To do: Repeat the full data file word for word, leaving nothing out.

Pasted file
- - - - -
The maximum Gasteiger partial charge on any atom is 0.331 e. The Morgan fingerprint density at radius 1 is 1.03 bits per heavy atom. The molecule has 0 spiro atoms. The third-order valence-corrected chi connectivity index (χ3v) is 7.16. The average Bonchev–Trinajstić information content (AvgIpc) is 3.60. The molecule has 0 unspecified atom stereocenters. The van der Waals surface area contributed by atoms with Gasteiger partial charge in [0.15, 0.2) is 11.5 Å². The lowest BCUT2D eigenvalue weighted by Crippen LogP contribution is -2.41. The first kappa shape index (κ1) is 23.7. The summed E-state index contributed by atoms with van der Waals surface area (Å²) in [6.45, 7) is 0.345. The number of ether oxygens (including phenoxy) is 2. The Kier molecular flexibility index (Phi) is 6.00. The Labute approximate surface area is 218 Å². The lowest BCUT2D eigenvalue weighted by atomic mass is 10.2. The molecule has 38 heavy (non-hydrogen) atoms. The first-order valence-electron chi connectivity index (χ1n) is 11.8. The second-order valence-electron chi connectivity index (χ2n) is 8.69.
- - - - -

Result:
The maximum Gasteiger partial charge on any atom is 0.331 e. The Morgan fingerprint density at radius 1 is 1.03 bits per heavy atom. The molecule has 0 spiro atoms. The third-order valence-corrected chi connectivity index (χ3v) is 7.16. The average Bonchev–Trinajstić information content (AvgIpc) is 3.60. The molecule has 0 unspecified atom stereocenters. The van der Waals surface area contributed by atoms with Gasteiger partial charge in [0.15, 0.2) is 11.5 Å². The lowest BCUT2D eigenvalue weighted by Crippen LogP contribution is -2.41. The first kappa shape index (κ1) is 23.7. The summed E-state index contributed by atoms with van der Waals surface area (Å²) in [6.45, 7) is 0.345. The number of ether oxygens (including phenoxy) is 2. The Kier molecular flexibility index (Phi) is 6.00. The Labute approximate surface area is 218 Å². The lowest BCUT2D eigenvalue weighted by atomic mass is 10.2. The molecule has 38 heavy (non-hydrogen) atoms. The first-order valence-electron chi connectivity index (χ1n) is 11.8. The second-order valence-electron chi connectivity index (χ2n) is 8.69.